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These are the top consumer complaints in America

False advertising, shoddy construction work, and fraud medical services are on this year’s list of top consumer complaints, according to a new report by the Consumer Federation of America (CFA).

The annually published report — which is a collection of more than 1.4 million complaints from 35 state and local consumer agencies across 21 U.S. states — identified the most common, fastest-growing and newest type of complaints brought forward by consumers last year. This year, it has helped consumers recover or save more than $107 million.

“These state and local agencies are the first line of defense for consumers, righting individual wrongs, stopping abusive practices in the marketplace and recouping people’s money or saving them from paying unjust charges,” CFA Director of Consumer Protection and Privacy Susan Grant said on a conference call.

Sinkholes, like this one in Ohio, can be caused by shoddy construction. (Photo: REUTERS/Lt. Matthew Hertzfeld/Toledo Fire)
Sinkholes, like this one in Ohio, can be caused by shoddy construction. (Photo: REUTERS/Lt. Matthew Hertzfeld/Toledo Fire)

Similar to previous years, autos and home improvement and/or construction were the top two categories that consumers complained about. These included misrepresentations in advertising or sales of new and used cars, auto leasing issues, or with respect to construction, shoddy work or failure to start or complete the job.

“These problems often involve significant amounts of money and cause a great inconvenience,” the report explained. Hence “consumers are more likely to report them and seek help.”

Other complaints involved problems with retail sales — such as false advertising or deceptive practices — as well as problems with landlords or tenants.

Fastest-growing complaints

Complaints about fraud, medical billing problems, and retail sales were also on the rise, the report said, and they ranked as the top 3 fastest-growing categories that consumers complained about.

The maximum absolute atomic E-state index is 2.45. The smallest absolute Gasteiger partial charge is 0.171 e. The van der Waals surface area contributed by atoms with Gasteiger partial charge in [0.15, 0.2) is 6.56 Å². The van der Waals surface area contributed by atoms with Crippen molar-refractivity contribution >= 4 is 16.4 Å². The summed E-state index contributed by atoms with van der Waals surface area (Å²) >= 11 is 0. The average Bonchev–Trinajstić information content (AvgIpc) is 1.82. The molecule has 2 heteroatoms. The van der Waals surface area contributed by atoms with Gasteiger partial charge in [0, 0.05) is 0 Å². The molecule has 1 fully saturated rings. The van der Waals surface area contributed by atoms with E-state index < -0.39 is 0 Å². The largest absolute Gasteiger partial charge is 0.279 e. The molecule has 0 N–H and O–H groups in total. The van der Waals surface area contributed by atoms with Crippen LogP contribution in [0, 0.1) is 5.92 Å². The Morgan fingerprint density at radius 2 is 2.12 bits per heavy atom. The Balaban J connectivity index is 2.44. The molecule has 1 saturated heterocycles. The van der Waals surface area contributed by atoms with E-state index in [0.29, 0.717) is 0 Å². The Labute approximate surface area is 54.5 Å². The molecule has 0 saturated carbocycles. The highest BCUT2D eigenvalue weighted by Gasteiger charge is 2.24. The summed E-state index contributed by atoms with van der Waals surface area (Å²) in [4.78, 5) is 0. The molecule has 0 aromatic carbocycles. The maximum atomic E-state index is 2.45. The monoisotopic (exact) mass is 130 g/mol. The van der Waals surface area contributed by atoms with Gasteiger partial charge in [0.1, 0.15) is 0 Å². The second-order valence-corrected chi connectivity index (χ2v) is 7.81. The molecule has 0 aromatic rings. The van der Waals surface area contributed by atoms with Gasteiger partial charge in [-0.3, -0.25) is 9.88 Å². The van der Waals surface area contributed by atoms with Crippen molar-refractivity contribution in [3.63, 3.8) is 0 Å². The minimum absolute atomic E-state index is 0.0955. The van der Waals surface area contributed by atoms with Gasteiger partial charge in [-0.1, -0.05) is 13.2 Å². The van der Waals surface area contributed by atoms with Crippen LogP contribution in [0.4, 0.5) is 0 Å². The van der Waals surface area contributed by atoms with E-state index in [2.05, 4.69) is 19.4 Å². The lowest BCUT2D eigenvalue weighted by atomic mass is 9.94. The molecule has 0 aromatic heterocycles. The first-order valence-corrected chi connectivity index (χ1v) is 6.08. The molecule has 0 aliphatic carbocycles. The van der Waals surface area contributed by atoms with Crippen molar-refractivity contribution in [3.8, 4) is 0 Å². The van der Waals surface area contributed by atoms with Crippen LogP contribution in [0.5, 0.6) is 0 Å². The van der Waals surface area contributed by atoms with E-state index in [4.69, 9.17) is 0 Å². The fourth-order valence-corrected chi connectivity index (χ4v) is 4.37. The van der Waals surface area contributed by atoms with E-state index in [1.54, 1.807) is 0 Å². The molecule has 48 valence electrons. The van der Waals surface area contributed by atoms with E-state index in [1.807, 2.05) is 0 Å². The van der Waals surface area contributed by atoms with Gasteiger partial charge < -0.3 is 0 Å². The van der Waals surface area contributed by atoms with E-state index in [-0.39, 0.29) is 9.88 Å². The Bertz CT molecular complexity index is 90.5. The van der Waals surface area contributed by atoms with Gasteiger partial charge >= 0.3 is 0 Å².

For example, a young woman burdened with student loans in Montana was described as being preyed upon a fraud organization that used high-pressure sales tactics. She had ended up signing for its student loan forgiveness program but had “misgivings” and contacted the local agency, who sorted the issue out — and determined the program to be fraudulent — and refunded her $10,500.

Fresh new horror stories

While complaints about autos and home improvement and construction continue to rank high on the list, several interesting new consumer issues have surfaced putting consumers in tricky — and sometimes dangerous — situations, the report revealed.

One situation involved a Maryland business that offered help to families that were looking for surrogates to give birth to their children. According to the report, they charged a “significant fee” to customers, and were later asked to pay additional fees that would be placed in escrow accounts for the surrogates.

But they didn’t provide any proof of those accounts and also failed to provide the services it promised. The Maryland state agency eventually obtained a cease and desist letter and is trying to get refunds for those defrauded customers.

SANTA FE, NEW MEXICO - JULY 28, 2018:  A couple hold hands at an outdoor art show in Santa Fe, New Mexico. (Photo by Robert Alexander/Getty Images)
A couple hold hands at an outdoor art show in Santa Fe, New Mexico in 2018. (Photo credit: Robert Alexander/Getty Images)

Another situation they described was when a New Mexico woman had fallen victim to a “romance scam” and had sent thousands of dollars to a man she had met online. The man had cast himself as an Army general, which appealed to her, since her deceased husband had been a high-ranking military officer. Her friend had referred her to the state’s agency, worried about her, and she was even briefed on how romance scams work by an investigator. But she ignored his advice.

She eventually sent even more money and over time and by the time she went back to the state agency, she had lost her home and all of her money. She ended up in a mental health facility and it was “impossible to retrieve any of her money and she ultimately moved in with her friend,” the report noted.

Aarthi is a writer for Yahoo Finance. Follow her on Twitter @aarthiswami.

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